About Illinois Business Formation part 1

About Illinois Business Formation part 1

Frequently Asked Questions about the Illinois Probate Process

In most instance, after a person dies in Illinois, the decedent’s estate goes into probate.

When Does Probate Apply? 

In most cases, a decedent’s estate will go into probate after he or she dies. Generally, the formal probate process is necessary in Illinois if:

  • The estate consists of assets that the decedent owned individually (not jointly); and
  • The value of all estate assets, together, exceeds more than $100,000. Certain assets do not need to go through probate, however, including:
  • Assets held in a trust (such as a living trust)
  • Assets owned in joint tenancy or tenancy by the entirety
  • Assets subject to a beneficiary designation (such as retirement accounts or life insurance policies)
  • Real estate subject to an Illinois transfer-on-death instrument.

Probate applies whether a decedent leaves a will or dies intestate (without a will). While a properly drafted will does not exempt a decedent’s estate from probate, as explained in further detail below, the probate process will be significantly less costly and time consuming with a will than without one.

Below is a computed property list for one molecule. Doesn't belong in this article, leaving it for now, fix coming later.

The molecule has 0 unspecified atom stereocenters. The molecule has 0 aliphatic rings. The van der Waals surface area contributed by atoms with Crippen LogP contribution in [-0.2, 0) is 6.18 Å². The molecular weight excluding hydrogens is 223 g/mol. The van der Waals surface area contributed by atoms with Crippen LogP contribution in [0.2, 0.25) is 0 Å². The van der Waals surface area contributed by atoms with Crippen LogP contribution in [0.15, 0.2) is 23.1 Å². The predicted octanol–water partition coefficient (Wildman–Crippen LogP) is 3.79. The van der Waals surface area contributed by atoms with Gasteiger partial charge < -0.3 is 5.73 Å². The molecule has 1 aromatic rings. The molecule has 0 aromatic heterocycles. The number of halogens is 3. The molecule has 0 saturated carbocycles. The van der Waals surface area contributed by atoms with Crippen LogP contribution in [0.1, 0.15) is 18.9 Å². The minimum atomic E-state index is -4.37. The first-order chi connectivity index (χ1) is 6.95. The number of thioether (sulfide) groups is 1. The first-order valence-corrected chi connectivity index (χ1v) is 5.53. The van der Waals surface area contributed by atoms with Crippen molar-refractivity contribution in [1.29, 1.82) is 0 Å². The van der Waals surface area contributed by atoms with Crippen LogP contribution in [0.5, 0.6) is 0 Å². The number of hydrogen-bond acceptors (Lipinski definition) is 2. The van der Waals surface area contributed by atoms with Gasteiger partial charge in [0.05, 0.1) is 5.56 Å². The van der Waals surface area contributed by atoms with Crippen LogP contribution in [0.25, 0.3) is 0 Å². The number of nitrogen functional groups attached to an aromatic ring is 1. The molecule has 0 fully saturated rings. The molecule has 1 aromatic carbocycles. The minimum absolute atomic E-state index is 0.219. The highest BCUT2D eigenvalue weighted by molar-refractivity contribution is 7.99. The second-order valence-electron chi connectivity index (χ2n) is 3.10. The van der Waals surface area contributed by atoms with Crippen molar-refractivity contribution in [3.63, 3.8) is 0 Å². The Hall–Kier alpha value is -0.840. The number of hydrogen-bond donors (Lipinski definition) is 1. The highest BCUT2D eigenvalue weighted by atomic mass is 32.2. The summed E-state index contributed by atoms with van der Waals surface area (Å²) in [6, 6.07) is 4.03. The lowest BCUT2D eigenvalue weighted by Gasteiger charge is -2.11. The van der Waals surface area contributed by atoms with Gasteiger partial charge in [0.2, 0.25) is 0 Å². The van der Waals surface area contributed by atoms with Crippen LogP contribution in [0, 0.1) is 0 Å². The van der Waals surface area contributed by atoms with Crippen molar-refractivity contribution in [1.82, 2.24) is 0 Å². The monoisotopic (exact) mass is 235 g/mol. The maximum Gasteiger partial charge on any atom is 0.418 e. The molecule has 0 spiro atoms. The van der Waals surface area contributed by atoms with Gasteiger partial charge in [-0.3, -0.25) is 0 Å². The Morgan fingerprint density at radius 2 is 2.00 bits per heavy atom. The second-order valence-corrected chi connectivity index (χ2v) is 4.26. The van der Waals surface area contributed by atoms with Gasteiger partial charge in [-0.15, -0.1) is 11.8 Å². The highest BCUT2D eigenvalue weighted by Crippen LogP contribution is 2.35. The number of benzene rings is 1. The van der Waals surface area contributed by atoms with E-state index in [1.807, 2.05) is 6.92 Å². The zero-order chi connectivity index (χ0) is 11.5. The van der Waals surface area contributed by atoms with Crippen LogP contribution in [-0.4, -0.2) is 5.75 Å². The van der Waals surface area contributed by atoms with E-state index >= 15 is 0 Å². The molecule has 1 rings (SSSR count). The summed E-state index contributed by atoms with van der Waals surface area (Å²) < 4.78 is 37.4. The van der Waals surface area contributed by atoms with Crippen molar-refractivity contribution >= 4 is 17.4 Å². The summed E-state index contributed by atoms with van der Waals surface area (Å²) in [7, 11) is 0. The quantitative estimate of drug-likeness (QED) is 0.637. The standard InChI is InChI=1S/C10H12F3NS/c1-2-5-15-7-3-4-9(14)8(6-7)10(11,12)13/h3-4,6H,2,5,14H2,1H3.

What Is a Small Estate Affidavit?
If the total value of the decedent’s estate is less than $100,000 and does not contain any real estate assets, a formal probate process is not required. Instead, those beneficiaries who stand to inherit the decedent’s assets can submit an affidavit (sworn statement) to claim their inheritance. The standard small estate affidavit is a brief form that can be completed by providing basic information about the decedent and attesting that no probate proceedings are in place. A copy of the death certificate must be provided with the affidavit, along with a copy of the will if the decedent had one.
How Does the Illinois Probate Process Work?
If there is a will, the named executor will file a petition with the probate court. If there is no will, the court will name an administrator for the estate. Notice will be sent to the decedent’s heirs, notifying them of the probate proceedings. Notice will also be published in a local newspaper to notify creditors of the probate proceedings. As an experienced estate planning lawyer, Marc Blumenthal knows the ins and outs of the Illinois probate process and, in this e-book, he answers some of the most frequently asked questions about the Illinois probate process.
If there are no problems with the will, the court will approve the named executor, who will then distribute the assets pursuant to the terms of the will. If the decedent died intestate, the administrator will generally be required to post a bond and the court will direct distribution of the assets pursuant to state law.
During the probate process, federal and state tax returns must be filed and the executor/administrator must pay the necessary federal and state estate taxes.
Once all assets have been distributed, all debts have been paid, any disputes have been resolved, and the claims period has expired, the executor/administrator will submit to the court a final accounting showing how the estate assets were handled. Thereafter, the probate estate can be closed.

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